Let’s get one thing clear from the start: I love nurses. My grandmother was a nurse’s aide. My aunt is a nurse. My mother is a nurse. Nurses have been by my side for the most frightening and important experiences in my life (in the hospital and out). However, I’m not a nurse. I’m a doctor. And when someone calls me nurse, I hate it.
1. I hate being called “nurse,” because I feel like it undoes the work of thousands of female physicians before me.
Recently, I was on service with one of the most accomplished female physicians at my institution. Our first patient welcomed us into his room with this: “Can I call you back? The nurses want to talk to me about something.”
One hundred and fifty-four years ago, he would have certainly been correct. However, in 1849, Elizabeth Blackwell became the first woman to receive a medical degree in the U.S. Hundreds of thousands of female medical school graduates later, women are now poised to outnumber their male colleagues by 2017. Still, I can’t say I feel secure in my place as a female physician. We are still underpaid and under-promoted compared to our male colleagues. To me, it feels like we’ve just splintered the shell of this previously male-dominated field. Being called “nurse” reminds me of the enormous gender gap I have yet to cross. Overpowering gender stereotypes will take more than outnumbering the men in our field.
Back in my patient’s room, I crafted a response in my head.
“Haven’t you heard of Anna Howard Shaw? Jocelyn Elders? Dr. Quinn, Medicine Woman? We are your doctors, and we are women! Hear us roar!”
Luckily, before I spoke, my attending simply rolled her eyes and gracefully continued with rounds.
2. I hate being called “nurse,” because nurses have reason to hate it, too. If you’ve ever seen a doctor struggle to administer a medication, boost a patient in a bed, or try to organize the minute-to-minute care of a hospitalized patient, you can probably understand why. Nursing school has provided them with a different set of skills, approaches, and goals for patients. While my medical school classmates and I studied cyclic AMP and the Starling curve, the nursing students studied the process of patient-centeredness. The last thing a busy nurse needs is a resident who assumes she could do a nurse’s job. It would be annoying (maybe insulting) for me to accept the title.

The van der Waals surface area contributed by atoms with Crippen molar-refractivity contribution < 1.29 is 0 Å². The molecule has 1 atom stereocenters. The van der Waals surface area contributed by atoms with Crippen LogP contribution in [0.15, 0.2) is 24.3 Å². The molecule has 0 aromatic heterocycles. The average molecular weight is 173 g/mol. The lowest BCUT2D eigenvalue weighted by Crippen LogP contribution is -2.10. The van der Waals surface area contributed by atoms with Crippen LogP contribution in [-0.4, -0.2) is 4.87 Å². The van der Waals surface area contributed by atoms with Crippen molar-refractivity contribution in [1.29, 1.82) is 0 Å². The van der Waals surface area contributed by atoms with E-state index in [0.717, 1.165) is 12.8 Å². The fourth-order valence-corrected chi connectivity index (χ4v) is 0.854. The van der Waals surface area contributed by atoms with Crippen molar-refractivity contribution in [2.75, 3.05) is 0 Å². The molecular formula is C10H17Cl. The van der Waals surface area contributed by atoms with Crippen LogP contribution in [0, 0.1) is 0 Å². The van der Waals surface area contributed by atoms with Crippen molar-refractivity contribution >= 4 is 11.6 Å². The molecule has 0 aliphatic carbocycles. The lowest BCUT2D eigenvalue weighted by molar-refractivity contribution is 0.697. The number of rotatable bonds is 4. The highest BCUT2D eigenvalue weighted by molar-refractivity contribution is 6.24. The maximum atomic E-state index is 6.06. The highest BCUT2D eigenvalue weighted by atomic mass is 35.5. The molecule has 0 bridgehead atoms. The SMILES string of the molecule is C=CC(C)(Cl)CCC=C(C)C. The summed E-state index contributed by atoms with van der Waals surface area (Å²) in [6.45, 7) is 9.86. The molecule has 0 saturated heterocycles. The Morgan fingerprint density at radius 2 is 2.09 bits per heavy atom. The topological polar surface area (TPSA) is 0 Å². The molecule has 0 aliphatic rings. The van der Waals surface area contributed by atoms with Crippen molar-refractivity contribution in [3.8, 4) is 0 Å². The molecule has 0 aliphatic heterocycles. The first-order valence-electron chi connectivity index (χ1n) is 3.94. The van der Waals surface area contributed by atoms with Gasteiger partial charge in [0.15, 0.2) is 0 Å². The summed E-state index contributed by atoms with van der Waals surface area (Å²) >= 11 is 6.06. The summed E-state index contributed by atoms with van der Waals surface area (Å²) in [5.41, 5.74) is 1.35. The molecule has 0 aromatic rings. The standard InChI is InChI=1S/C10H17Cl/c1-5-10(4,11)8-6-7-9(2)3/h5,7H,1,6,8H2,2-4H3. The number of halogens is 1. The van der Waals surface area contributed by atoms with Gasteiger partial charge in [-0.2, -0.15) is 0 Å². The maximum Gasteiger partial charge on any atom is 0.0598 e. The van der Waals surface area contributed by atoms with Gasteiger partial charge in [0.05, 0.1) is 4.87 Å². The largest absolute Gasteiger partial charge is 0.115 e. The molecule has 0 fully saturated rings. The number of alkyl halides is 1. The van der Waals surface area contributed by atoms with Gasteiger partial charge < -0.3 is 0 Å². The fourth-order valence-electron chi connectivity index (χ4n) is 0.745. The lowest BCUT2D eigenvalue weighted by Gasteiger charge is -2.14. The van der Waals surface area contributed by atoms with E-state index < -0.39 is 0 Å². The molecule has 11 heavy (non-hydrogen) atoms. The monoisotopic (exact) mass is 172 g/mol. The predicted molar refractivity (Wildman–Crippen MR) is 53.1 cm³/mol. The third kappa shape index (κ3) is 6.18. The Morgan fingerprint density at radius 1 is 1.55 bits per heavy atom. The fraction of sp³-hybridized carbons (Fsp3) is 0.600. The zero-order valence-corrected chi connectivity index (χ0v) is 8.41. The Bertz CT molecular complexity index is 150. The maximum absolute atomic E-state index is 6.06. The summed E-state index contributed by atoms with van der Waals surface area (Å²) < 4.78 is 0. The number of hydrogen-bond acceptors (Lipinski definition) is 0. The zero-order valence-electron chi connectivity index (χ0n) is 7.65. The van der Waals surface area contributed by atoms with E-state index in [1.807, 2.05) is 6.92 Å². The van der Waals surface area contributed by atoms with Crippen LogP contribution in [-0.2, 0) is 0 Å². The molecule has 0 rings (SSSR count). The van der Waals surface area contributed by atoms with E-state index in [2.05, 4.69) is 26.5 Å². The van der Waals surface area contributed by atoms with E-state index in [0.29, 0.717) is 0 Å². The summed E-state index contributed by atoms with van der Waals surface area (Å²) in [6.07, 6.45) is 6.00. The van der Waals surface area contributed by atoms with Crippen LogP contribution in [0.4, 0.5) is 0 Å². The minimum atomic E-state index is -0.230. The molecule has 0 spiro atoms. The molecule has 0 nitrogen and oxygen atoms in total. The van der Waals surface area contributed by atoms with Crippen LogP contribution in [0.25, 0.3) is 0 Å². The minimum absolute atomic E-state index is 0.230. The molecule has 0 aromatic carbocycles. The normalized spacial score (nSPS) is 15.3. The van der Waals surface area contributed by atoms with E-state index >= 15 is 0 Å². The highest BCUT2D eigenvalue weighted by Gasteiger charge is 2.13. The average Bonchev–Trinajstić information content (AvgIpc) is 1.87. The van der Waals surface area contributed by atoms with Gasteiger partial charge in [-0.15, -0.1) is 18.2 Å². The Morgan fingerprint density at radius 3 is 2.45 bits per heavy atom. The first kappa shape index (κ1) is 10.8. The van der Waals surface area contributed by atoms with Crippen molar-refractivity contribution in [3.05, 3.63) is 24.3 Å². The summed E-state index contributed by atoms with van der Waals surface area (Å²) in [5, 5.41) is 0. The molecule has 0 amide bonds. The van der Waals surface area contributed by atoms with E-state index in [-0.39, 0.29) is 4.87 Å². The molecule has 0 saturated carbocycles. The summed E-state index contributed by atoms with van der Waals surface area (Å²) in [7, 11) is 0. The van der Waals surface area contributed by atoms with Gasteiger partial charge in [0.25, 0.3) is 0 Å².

3. I hate being called “nurse,” because it further separates me from my male colleagues. When I discuss this topic with my female co-residents, there is an implicit understanding.
When I discussed this with a male colleague, he replied, “Why would someone call you nurse?”
I laughed, but with a trace of jealousy. Wouldn’t it be nice to have the first assumption about my career be the right one — to not even understand why someone might think otherwise? I caught myself glaring at him and imagining a caduceus-handled silver spoon in his mouth.
“Why shouldn’t you have to defend your job to patients like I do? Would they think I was a better doctor if I had your short, graying hair and wore your tacky bowties?” I heard myself blurt out.
That was a long night.
4. I hate being called “nurse,” because it sets up expectations for my relationship with a patient that I will not be able to fill. I cannot get you the medication that alleviates your pain or quiets your cough. I will be your advocate, but often after your nurse has called to my attention what I should advocate for. Your nurse will dress your wounds, clean you when you are not able, and tell that your family called. I will be the one who wakes you at 5:30 am and orders the medication that gives you diarrhea and tastes like dirt. Don’t call me “nurse,” because I cannot be a nurse to you.
It’s not that doctors’ and nurses’ roles don’t overlap. They certainly do. Nevertheless, we are different providers with different skills. It is in this very difference that there is the greatest potential for learning and growth.
I can’t explain all of this every time someone calls me nurse. So, for now, I’ll stick to my go-to line for this circumstance.
“Thank you for the compliment, but I’m not your nurse. I’m your doctor.”
Megan S. Lemay is an internal medicine resident.